Wardell Gray – Live At Birdland – 1951 – Past Daily Downbeat
Wardell Gray this weekend. One of the true guiding lights in Post-War Jazz, he was that link between Big-Band and small group Jazz, and his collaborators read like a who’s who of the Jazz world. Playing with the bands of Earl “Fatha” Hines, Count Basie and Benny Goodman, he transitioned over to the small group atmosphere playing alongside frequent collaborator Dexter Gordon along with Chet Baker, Sonny Criss, Lawrence Marable and many others.
But his career was short-lived, Active from 1940 until his death in 1955 at age 34, Gray recorded comparatively little on his own and would have had an extensive recording career had it not come to an end under mysterious circumstances outside Las Vegas in 1955.
Since that time he has faded from prominence, winding up in the category of “what if’s” and largely overlooked in the bigger picture of the evolution of Jazz in the early 1950s. Unless you’re a dyed-in-the-wool Jazz aficionado, the name Wardell Gray may not ring any bells with you. I admit hearing about him by accident 25 years ago when I ran across a copy of Way-Out Wardell in a record store bargain bin. After one listening I was hooked.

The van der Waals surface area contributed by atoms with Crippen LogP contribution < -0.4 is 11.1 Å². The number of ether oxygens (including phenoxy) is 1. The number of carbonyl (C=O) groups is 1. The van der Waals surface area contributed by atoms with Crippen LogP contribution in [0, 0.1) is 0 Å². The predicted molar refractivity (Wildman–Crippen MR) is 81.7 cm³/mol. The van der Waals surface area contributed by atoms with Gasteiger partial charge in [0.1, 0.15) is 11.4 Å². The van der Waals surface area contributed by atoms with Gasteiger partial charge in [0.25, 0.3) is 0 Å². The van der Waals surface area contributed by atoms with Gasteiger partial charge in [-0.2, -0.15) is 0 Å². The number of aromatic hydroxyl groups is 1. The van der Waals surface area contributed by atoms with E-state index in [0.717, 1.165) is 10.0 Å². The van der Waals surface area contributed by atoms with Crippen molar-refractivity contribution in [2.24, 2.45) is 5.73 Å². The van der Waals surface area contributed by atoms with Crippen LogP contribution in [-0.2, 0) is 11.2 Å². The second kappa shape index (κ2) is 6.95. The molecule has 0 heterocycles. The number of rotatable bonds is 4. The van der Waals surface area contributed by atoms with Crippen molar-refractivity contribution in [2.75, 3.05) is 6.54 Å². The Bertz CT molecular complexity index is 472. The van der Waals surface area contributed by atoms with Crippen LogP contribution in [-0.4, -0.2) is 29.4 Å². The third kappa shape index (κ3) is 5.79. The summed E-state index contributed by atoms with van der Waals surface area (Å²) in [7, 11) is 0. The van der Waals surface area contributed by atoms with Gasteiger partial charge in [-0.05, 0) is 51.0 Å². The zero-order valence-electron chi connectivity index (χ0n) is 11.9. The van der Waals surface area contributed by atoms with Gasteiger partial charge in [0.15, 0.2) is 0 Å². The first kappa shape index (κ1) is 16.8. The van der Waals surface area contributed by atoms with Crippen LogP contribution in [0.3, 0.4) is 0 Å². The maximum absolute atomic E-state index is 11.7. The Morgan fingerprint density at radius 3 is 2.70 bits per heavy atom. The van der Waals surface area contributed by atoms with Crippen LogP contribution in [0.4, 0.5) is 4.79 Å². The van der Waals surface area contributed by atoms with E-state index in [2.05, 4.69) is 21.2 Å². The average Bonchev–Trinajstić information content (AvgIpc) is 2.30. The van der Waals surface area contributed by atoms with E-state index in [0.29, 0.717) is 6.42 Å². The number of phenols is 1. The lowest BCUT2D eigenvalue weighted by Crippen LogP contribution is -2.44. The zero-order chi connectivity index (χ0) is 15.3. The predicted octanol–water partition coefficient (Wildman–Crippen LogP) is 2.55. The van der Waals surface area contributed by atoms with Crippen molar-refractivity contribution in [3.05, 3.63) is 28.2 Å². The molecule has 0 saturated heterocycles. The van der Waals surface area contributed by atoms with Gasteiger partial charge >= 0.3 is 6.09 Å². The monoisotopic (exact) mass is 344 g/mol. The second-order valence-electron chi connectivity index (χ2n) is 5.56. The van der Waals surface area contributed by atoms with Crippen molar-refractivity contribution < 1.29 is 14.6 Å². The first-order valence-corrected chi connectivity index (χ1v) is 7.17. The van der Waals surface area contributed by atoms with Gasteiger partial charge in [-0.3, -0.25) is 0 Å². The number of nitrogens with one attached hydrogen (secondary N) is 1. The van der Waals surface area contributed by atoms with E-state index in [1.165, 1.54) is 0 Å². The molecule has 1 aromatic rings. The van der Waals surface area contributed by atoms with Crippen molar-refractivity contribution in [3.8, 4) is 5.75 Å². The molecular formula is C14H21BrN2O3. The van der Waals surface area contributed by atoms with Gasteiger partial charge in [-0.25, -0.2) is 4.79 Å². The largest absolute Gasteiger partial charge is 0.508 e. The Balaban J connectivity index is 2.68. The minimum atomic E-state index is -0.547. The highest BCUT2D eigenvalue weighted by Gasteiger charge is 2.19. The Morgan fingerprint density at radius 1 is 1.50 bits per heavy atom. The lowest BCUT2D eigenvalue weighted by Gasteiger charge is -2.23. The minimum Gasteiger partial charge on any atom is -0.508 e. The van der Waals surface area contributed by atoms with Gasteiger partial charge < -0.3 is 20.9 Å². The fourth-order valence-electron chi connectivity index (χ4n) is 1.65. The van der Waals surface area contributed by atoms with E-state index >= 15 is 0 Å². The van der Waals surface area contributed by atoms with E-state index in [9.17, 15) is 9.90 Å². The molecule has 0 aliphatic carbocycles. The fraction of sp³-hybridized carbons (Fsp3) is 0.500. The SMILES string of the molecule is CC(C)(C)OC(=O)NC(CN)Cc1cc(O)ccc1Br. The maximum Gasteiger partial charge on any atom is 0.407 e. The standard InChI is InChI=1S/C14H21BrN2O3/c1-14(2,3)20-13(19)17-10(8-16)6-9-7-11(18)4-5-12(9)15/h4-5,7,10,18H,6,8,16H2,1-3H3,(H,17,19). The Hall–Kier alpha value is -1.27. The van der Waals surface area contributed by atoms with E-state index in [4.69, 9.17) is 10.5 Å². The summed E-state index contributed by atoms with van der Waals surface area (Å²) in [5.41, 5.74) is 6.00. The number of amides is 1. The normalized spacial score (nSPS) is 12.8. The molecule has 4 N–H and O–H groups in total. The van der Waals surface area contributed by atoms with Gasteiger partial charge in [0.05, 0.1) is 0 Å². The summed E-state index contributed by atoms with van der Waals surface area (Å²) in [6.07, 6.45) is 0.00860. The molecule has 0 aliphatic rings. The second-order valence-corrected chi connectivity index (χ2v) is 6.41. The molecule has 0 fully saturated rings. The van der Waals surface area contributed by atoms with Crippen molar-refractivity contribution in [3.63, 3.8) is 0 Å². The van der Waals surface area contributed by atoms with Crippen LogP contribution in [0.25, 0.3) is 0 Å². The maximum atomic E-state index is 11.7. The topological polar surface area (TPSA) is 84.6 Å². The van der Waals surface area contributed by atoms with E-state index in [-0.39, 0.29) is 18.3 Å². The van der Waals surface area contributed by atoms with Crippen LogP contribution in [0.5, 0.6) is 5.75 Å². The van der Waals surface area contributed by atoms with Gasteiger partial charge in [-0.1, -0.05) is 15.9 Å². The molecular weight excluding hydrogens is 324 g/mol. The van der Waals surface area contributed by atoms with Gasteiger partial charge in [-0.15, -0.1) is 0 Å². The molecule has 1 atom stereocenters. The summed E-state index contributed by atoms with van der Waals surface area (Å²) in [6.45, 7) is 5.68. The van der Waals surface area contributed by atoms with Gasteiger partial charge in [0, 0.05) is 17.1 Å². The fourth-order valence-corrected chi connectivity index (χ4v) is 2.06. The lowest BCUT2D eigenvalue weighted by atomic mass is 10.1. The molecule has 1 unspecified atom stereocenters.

Finding out more about him, I realized what a major contribution he had made to Jazz in the early 1950s. This set is from a broadcast at Birdland in New York. Recorded on April 28, 1951 – it features members of the Count Basie band.
An astonishing artist who has since gone overlooked. Fortunately, with the number of live recordings surfacing over the years, there is much more evidence of his work to be sampled. Hopefully, we haven’t heard the end of it yet.
If you aren’t familiar, I would urge you to hit the play button and check it out.
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